Is Edwards Lifesciences One of the Best Companies in America?
Mar 11th 2013 8:21PM
Updated Mar 11th 2013 9:00PM
Edwards Lifesciences is a leader in replacement heart valves and monitors for blood movement and pressure. The medical device maker has been on one heck of a run over the last few years, which helped it come close to making the list of The 25 Best Companies in America.
The case for Edwards Lifesciences
Even with a slip last year, when the company massively missed third-quarter revenue guidance, Edwards Lifesciences is still up 290% over the last five years, handily beating the S&P500, which is almost flat over that time frame.
The company has produced outstanding returns for investors by introducing new products, which drives sales. Over the last five years, revenue has increased 11.3% annually. That's not hypergrowth, but anytime revenue growth reaches double digits, investors should take notice.
Edwards Lifescienceshas repurchased a lot of shares over the last few years, but it's gone entirely toward offsetting the issuance of shares. Increasing stock price tends to increase employee's cashing in stock options.
Even with the added expense, Edwards Lifesciences has built a nice war chest of $622 million. What management chooses to do with that cash -- hopefully an acquisition that can bring in new technology -- will likely determine whether the company's next phase is as successful as the last.
Growing profits have allowed Edwards Lifesciences to increase its giving. In 2011, it issued about 200 grants totaling more than $4 million to non-profits. The company also donates products to the Larry King Cardiac Foundation and AmeriCares, which works in impoverished parts of the world.
The case against
Despite the awesome returns over the last few years, which one would think would benefit employees through stock options, Edwards Lifesciences employees seem less than enthusiastic about the company. Raters on Glassdoor give it a 3.3 out of 5, with only 71% of employees saying they would recommend the company to a friend.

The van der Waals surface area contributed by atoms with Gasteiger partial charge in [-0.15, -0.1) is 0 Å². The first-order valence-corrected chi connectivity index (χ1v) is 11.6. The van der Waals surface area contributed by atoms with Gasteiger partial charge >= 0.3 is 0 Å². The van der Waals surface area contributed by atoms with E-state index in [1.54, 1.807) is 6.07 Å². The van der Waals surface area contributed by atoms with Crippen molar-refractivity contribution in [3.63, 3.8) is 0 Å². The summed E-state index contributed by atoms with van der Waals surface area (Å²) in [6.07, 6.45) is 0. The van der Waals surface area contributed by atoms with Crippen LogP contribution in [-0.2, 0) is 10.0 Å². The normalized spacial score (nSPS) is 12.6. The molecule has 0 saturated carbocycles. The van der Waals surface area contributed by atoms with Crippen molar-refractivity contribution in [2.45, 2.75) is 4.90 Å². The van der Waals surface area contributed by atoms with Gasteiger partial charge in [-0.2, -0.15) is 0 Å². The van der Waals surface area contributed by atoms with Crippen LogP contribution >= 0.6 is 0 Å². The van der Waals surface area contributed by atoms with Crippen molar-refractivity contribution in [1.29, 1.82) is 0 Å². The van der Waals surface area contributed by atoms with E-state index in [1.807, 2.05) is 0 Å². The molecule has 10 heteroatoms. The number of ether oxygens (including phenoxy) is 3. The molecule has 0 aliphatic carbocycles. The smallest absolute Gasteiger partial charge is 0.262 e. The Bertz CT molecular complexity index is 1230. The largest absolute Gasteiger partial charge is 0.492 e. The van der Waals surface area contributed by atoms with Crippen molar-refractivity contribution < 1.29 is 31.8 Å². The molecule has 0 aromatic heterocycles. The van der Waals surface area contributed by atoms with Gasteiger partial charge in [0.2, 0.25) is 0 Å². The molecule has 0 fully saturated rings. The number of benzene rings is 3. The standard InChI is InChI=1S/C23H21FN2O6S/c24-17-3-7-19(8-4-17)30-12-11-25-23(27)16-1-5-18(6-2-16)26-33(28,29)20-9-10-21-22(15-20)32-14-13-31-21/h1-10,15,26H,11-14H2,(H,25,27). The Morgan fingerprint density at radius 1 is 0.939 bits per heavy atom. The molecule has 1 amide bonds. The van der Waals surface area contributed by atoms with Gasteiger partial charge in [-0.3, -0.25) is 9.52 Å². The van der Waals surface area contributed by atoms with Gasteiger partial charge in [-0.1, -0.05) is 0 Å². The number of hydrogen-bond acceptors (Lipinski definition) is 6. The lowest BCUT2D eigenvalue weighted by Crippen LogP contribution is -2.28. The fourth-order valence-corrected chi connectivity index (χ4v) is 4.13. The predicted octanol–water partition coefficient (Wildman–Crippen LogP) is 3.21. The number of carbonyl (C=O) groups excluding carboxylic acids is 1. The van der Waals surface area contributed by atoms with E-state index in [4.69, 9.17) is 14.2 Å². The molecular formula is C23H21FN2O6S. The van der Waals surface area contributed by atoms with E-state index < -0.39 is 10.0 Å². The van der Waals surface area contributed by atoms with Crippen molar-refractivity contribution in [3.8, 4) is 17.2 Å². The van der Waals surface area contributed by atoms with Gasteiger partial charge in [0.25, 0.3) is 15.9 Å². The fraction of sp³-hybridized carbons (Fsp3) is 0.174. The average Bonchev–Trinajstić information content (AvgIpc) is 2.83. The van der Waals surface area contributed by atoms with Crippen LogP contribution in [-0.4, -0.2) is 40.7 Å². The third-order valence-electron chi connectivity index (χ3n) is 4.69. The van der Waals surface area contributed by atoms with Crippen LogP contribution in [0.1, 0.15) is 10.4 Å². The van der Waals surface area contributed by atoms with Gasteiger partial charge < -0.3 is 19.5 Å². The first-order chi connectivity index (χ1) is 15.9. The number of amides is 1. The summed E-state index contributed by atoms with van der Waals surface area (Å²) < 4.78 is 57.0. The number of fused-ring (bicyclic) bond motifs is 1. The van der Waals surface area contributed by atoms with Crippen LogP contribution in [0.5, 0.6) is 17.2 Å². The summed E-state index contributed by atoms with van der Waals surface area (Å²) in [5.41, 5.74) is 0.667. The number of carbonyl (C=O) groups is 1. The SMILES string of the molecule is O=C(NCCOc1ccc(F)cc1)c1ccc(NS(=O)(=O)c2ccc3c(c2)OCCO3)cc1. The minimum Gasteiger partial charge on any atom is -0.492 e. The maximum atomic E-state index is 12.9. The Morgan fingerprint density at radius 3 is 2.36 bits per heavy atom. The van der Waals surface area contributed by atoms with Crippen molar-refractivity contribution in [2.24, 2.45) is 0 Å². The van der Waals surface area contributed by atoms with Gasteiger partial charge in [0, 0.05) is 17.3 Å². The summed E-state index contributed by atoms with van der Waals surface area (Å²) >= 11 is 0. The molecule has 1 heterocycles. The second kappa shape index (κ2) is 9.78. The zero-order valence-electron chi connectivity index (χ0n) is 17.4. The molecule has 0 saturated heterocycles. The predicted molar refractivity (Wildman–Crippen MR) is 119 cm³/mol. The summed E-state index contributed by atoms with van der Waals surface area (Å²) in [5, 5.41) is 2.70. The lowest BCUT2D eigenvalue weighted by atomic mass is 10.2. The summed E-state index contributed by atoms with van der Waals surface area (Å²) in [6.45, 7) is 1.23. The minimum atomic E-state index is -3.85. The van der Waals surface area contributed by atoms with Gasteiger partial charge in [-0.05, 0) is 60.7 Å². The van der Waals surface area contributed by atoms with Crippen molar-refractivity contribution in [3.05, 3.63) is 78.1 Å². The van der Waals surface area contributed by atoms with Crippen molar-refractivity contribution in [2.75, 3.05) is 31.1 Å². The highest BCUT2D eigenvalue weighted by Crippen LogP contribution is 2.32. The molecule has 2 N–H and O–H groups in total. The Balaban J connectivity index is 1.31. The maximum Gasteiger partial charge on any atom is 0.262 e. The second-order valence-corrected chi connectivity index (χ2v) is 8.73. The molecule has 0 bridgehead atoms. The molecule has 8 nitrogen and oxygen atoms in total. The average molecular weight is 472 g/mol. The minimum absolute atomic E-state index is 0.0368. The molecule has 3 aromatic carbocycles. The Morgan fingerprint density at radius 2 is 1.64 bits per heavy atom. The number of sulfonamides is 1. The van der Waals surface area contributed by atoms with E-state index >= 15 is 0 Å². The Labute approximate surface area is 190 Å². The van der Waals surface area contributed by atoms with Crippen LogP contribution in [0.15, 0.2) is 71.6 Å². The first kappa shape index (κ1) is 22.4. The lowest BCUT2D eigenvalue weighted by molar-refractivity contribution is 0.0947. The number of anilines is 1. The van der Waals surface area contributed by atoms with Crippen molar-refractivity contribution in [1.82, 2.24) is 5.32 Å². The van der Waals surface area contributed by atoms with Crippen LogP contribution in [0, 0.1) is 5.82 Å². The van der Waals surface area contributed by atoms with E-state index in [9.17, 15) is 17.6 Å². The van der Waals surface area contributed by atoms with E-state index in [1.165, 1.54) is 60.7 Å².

The main culprit seems to be employees' view of management. "Management doesn't want to encourage new ideas or employee advancement, and promotions seem to be based on politics not hard work," wrote one reviewer. Another cited management's inability to think beyond today.
Perhaps it's a little bit of growing pains, but a cranky workforce is something that management needs to get under control quickly, especially in the medical device field where the only way to survive is to innovate. Every company is trying to one-up its competitors with new features. Edwards Lifesciences currently competes with Medtronic for heart valve patients, and St. Jude Medical and Boston Scientific BSX) are also developing heart valve products as well. If Edwards Lifesciences can't keep its employees happy, they're going to jump ship for competitors.
One other minor complaint: When Edwards Lifesciences missed third-quarter earnings guidance, one the excuses cited by Chairman and CEO Michael Mussallem was that doctors were on vacation over the summer. While that seems like a reasonable reason for lower sales -- doing surgical procedures on the beach is frowned upon -- it doesn't seem like a reason to miss guidance. The vacations should have been factored into the guidance. Where there really that many more doctors taking vacations than in previous years that it was an excuse worth mentioning?
Best of the Best?
The run that Edwards Lifesciences has gone on makes it worthy of our initial cut from 1,700 public companies down to around 40 companies -- a great feat for sure. But I think I'd like to see how it grows into its britches before we slap a ringing endorsement of being in the top 25.
The article Is Edwards Lifesciences One of the Best Companies in America? originally appeared on Fool.com.Fool contributor Brian Orelli has no position in any stocks mentioned. The Motley Fool owns shares of Medtronic. Try any of our Foolish newsletter services free for 30 days. We Fools may not all hold the same opinions, but we all believe that considering a diverse range of insights makes us better investors. The Motley Fool has a disclosure policy.
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